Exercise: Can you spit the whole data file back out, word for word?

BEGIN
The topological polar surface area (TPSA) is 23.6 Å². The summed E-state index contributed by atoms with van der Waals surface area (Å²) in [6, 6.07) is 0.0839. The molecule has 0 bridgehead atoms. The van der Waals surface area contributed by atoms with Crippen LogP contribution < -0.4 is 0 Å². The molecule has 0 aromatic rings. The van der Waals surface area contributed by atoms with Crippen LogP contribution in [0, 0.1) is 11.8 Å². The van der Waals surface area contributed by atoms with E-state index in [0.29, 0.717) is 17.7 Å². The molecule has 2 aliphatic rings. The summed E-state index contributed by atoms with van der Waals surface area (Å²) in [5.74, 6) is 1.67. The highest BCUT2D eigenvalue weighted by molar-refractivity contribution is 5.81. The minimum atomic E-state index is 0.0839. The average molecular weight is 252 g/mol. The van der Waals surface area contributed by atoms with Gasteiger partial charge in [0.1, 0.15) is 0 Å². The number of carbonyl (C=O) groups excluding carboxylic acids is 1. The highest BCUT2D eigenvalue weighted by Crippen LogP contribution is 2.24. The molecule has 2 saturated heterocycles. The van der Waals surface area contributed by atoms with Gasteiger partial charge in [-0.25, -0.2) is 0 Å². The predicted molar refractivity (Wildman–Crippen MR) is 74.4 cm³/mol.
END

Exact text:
The topological polar surface area (TPSA) is 23.6 Å². The summed E-state index contributed by atoms with van der Waals surface area (Å²) in [6, 6.07) is 0.0839. The molecule has 0 bridgehead atoms. The van der Waals surface area contributed by atoms with Crippen LogP contribution < -0.4 is 0 Å². The molecule has 0 aromatic rings. The van der Waals surface area contributed by atoms with Crippen LogP contribution in [0, 0.1) is 11.8 Å². The van der Waals surface area contributed by atoms with E-state index in [0.29, 0.717) is 17.7 Å². The molecule has 2 aliphatic rings. The summed E-state index contributed by atoms with van der Waals surface area (Å²) in [5.74, 6) is 1.67. The highest BCUT2D eigenvalue weighted by molar-refractivity contribution is 5.81. The minimum atomic E-state index is 0.0839. The average molecular weight is 252 g/mol. The van der Waals surface area contributed by atoms with Gasteiger partial charge in [0.1, 0.15) is 0 Å². The number of carbonyl (C=O) groups excluding carboxylic acids is 1. The highest BCUT2D eigenvalue weighted by Crippen LogP contribution is 2.24. The molecule has 2 saturated heterocycles. The van der Waals surface area contributed by atoms with Gasteiger partial charge in [-0.25, -0.2) is 0 Å². The predicted molar refractivity (Wildman–Crippen MR) is 74.4 cm³/mol.